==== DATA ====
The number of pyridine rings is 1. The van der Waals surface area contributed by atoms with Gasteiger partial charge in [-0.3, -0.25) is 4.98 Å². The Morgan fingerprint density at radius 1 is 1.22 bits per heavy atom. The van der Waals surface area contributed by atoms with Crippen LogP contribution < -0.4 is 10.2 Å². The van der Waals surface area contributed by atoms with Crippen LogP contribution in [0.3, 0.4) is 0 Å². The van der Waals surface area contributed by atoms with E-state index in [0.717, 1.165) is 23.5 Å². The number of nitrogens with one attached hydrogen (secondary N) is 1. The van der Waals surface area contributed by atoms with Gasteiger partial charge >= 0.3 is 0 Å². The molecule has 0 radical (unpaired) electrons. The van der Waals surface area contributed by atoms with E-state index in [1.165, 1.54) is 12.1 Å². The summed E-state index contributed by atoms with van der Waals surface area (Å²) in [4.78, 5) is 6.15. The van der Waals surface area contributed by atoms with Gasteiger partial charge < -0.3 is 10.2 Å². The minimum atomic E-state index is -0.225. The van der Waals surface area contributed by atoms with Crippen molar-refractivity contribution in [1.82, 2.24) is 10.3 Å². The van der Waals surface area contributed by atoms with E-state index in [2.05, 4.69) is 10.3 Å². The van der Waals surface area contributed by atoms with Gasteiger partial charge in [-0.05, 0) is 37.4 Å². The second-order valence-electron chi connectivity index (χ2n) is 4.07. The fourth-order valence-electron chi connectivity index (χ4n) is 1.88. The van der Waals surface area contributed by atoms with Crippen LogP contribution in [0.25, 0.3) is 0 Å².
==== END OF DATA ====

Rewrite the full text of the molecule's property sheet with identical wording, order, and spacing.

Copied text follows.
The number of pyridine rings is 1. The van der Waals surface area contributed by atoms with Gasteiger partial charge in [-0.3, -0.25) is 4.98 Å². The Morgan fingerprint density at radius 1 is 1.22 bits per heavy atom. The van der Waals surface area contributed by atoms with Crippen LogP contribution < -0.4 is 10.2 Å². The van der Waals surface area contributed by atoms with Crippen LogP contribution in [0.3, 0.4) is 0 Å². The van der Waals surface area contributed by atoms with E-state index in [0.717, 1.165) is 23.5 Å². The number of nitrogens with one attached hydrogen (secondary N) is 1. The van der Waals surface area contributed by atoms with Gasteiger partial charge >= 0.3 is 0 Å². The molecule has 0 radical (unpaired) electrons. The van der Waals surface area contributed by atoms with E-state index in [1.165, 1.54) is 12.1 Å². The summed E-state index contributed by atoms with van der Waals surface area (Å²) in [4.78, 5) is 6.15. The van der Waals surface area contributed by atoms with Gasteiger partial charge < -0.3 is 10.2 Å². The minimum atomic E-state index is -0.225. The van der Waals surface area contributed by atoms with Crippen molar-refractivity contribution in [1.82, 2.24) is 10.3 Å². The van der Waals surface area contributed by atoms with E-state index in [2.05, 4.69) is 10.3 Å². The van der Waals surface area contributed by atoms with Gasteiger partial charge in [-0.05, 0) is 37.4 Å². The second-order valence-electron chi connectivity index (χ2n) is 4.07. The fourth-order valence-electron chi connectivity index (χ4n) is 1.88. The van der Waals surface area contributed by atoms with Crippen LogP contribution in [0.25, 0.3) is 0 Å².